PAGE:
MARY MACKIE – Frogspawn and Floor Polish

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Bought 05 Jun 2009 – Sensible Bookshop, Hay on Wye

I enjoyed these gentle stories of life in a National Trust property; I hadn’t realised she was the author of Cobwebs And Cream Teas and Dry Rot And Daffodils and will be adding these to my wish lists now.  The humour is gentle and affectionate rather than barbed or silly, the stories are fascinating and worthwhile and the voice is nice and friendly without being patronising or twee.  A good cosy read.

MICHAEL HALL – Francis Brett Young

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Lent by Ali

An excellent biography of the writer who is fast becoming a favourite of mine, though I have only read a few of his books so far.  The research that has gone into this book is phenomenal and gives an old-fashioned close reading of an author’s life through the characters portraying parts of that life in his books.  While sometimes this can feel forced, in this book there is a good case for all of the parallels drawn, and they have been done meticulously; yet the book is never boring and in fact I’d have maybe liked a little more detail in places.  Hall does not draw a veil over the slightly more unsavoury aspects of Young’s views (especially those on Jewish people), and does not make apologies for Young as a "man of his time"; this makes me respect the other opinions on Young stated in the book further, as it would be easy for such an expert and obvious enthusiast of the oeuvre to become hagiographical.  

A good collection of photos, a very well done chronology, and a list of characters and bibliography complete this good, scholarly work.

One lovely point: I have I believe met Mr Hall and he and his name seemed familiar.  When I looked at the acknowledgements, I see a thank you to Christine Penney and the staff of the University of Birmingham Special Collections.  Looking at the publication date, it would be logical for the research to have been done in the early 1990s – and I worked in Spec. Coll. 1992-1993!

Thanks for the loan Ali – I will look out for a copy for myself and I’m feeling better prepared for our FBY day in October now!

ALAN CLARK – Diaries: In Power 1983-1992 (DNF)

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Bought 05 Jun 2009 – Sensible Bookshop, Hay on Wye

I bought this (luckily for just £1) as part of my reading around politics and history in the latter part of the 20th century.  I knew he was a bit of a "one" but thought this would be amusing.  Actually he comes across as VILE, and the unedited entries are bitty and hard to follow, and would only yield up a portrait of the period with more patience than I had.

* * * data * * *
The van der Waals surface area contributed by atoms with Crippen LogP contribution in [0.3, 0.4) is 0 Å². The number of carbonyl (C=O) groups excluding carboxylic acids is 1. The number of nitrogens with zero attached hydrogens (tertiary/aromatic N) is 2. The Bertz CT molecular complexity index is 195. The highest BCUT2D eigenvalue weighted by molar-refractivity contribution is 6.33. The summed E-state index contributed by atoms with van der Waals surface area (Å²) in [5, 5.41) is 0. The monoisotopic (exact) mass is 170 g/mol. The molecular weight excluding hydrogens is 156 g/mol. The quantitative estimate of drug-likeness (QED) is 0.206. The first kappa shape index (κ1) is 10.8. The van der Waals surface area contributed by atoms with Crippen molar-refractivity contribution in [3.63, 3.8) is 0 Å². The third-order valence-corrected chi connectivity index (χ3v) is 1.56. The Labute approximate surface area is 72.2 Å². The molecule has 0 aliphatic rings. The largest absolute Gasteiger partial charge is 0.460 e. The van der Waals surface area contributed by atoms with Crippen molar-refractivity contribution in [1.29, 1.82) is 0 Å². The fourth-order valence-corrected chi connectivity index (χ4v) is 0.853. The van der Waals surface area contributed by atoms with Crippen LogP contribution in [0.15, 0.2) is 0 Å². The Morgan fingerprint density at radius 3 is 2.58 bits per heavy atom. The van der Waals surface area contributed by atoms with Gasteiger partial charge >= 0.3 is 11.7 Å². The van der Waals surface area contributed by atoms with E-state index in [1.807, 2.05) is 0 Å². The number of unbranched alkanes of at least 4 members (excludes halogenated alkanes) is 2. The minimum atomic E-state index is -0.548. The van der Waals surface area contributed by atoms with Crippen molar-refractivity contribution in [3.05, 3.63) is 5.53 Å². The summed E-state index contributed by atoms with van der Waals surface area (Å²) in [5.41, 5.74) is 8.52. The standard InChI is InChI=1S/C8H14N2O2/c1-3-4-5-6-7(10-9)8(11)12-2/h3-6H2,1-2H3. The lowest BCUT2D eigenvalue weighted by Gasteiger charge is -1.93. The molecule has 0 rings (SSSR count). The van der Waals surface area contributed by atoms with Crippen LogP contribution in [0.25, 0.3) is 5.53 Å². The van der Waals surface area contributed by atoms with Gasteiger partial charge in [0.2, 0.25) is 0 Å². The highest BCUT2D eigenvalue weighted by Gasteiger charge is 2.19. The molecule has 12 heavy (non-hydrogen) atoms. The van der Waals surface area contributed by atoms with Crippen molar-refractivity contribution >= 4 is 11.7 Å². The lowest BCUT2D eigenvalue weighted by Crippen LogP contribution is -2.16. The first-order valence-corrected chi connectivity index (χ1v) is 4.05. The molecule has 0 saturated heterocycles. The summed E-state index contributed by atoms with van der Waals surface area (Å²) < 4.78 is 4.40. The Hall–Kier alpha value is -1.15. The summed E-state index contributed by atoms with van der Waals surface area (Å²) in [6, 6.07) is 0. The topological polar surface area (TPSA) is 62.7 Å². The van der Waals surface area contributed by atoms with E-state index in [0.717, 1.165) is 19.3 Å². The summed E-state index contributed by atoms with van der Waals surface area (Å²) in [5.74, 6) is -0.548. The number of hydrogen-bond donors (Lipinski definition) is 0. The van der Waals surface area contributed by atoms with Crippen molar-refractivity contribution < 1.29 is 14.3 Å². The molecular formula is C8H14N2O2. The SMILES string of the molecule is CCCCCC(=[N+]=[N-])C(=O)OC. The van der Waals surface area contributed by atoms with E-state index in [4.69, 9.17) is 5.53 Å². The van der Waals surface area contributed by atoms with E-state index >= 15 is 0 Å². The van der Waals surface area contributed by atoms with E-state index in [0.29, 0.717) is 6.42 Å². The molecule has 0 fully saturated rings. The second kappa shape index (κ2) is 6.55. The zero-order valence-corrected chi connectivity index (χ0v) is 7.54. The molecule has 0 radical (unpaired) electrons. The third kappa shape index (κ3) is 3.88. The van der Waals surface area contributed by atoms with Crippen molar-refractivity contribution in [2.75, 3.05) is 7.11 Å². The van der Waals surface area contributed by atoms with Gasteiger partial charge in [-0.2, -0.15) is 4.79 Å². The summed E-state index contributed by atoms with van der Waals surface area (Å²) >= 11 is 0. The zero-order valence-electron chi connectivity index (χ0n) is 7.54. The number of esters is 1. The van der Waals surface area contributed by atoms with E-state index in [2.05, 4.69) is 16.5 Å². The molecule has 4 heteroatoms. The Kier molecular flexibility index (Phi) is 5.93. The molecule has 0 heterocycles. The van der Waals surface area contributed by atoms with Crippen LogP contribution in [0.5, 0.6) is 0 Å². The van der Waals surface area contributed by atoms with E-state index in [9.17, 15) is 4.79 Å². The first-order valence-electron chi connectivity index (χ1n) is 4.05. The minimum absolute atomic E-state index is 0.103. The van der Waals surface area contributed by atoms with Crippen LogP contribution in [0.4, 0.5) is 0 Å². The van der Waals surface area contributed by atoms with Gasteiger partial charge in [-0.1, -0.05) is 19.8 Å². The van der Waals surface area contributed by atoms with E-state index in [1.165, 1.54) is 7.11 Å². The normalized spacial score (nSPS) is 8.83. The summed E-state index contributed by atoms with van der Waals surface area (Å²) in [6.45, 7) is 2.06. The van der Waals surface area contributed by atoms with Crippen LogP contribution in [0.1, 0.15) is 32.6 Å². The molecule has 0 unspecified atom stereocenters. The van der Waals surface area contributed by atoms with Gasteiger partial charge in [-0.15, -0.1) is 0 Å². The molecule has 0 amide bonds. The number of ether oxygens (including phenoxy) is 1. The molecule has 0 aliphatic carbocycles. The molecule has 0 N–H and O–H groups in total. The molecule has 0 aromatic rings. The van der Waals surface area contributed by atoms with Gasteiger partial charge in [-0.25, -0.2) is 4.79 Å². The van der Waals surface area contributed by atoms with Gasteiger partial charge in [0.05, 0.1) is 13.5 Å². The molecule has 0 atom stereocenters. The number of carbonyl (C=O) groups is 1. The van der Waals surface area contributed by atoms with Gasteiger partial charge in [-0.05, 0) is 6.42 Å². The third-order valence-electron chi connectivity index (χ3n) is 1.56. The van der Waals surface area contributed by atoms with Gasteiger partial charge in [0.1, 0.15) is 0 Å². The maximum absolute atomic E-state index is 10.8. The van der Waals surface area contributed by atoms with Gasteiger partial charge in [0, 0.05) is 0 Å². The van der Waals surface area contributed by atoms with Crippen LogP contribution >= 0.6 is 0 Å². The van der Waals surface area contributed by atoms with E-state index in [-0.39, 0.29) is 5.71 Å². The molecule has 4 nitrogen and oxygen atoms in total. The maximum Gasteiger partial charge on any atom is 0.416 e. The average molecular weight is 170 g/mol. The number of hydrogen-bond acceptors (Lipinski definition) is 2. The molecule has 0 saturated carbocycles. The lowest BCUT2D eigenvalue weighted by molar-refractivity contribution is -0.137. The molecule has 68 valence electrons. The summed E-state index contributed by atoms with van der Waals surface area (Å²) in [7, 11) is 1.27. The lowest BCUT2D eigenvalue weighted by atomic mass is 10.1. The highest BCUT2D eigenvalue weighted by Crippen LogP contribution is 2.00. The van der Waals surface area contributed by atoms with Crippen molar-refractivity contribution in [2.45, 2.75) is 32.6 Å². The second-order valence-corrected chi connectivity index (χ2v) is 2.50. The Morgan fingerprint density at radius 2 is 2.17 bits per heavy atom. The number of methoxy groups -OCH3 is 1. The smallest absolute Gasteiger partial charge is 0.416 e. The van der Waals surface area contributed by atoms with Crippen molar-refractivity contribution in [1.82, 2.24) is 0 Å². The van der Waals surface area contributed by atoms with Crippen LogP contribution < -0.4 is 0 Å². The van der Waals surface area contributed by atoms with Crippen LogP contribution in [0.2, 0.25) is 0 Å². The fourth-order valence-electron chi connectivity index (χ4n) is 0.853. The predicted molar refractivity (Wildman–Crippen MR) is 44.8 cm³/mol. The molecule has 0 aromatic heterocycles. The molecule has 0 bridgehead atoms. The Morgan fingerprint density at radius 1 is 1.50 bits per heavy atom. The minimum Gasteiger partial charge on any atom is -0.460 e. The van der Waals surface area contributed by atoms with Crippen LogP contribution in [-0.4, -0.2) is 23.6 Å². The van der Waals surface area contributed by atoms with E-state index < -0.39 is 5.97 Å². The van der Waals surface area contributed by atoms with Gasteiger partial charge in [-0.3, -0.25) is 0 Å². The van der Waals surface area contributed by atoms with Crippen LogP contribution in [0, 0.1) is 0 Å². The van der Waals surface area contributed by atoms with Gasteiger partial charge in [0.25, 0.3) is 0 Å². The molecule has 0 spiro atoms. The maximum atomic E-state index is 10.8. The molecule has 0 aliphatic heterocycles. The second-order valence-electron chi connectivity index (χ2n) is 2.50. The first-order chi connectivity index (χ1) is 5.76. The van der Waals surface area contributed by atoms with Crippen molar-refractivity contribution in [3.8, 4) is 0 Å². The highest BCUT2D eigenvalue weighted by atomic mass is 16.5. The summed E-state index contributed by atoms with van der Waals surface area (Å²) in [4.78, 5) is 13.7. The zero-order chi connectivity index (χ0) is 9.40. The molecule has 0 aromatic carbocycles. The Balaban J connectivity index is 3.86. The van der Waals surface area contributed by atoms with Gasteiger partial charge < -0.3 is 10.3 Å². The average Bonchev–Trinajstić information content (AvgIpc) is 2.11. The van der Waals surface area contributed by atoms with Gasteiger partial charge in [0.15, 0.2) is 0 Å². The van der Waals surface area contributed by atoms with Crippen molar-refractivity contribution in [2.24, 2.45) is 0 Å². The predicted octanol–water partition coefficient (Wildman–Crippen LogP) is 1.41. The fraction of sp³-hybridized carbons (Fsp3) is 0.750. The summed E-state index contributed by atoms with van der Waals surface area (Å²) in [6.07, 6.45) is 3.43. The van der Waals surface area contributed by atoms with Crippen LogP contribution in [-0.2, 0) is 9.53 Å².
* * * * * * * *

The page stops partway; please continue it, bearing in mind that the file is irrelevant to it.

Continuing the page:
Registering on BookCrossing.

MALCOLM BRADBURY – Eating People Is Wrong

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Acquired via BookCrossing 30 May 2009 – from Julie & Barry’s boxes for BookCrossing

I picked this one out of the boxes as I have enjoyed reading The History Man a couple of times.  This was a great read – hilarious goings-on in the English Dept of a provincial University.  It probably helps if you’ve *been* in an English dept but the general academic atmosphere makes it a funny read on many levels.  Treece is an excellent 1950s anti-hero and the goings on at parties etc makes for wince-worthy and unputdownable reading. The atmosphere changed a bit towards the end but still a good read.  Interesting afterword by the author but he doesn’t answer the question – is the truly dreadful Willoughby a portrait of David Lodge, his friend and rival in real life, or is it an amalgam of a few people?!

RACHEL CUSK – The Bradshaw Variations

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LibraryThing Early Reviewer scheme 10 Aug 2009

The story of a year in the life of an extended family, focussing on Thomas and Tonie, who have recently swapped roles at home, and Howard and Claudia, older businessman brother of Thomas and his lapsed artist wife.  The bickering older Bradshaws are skilfully portrayed, younger brother Leo and his alcoholic wife are sketched in, mainly to give amusing lines to their children, and leads on Tonie’s family and the life of the piano teacher are not really followed up.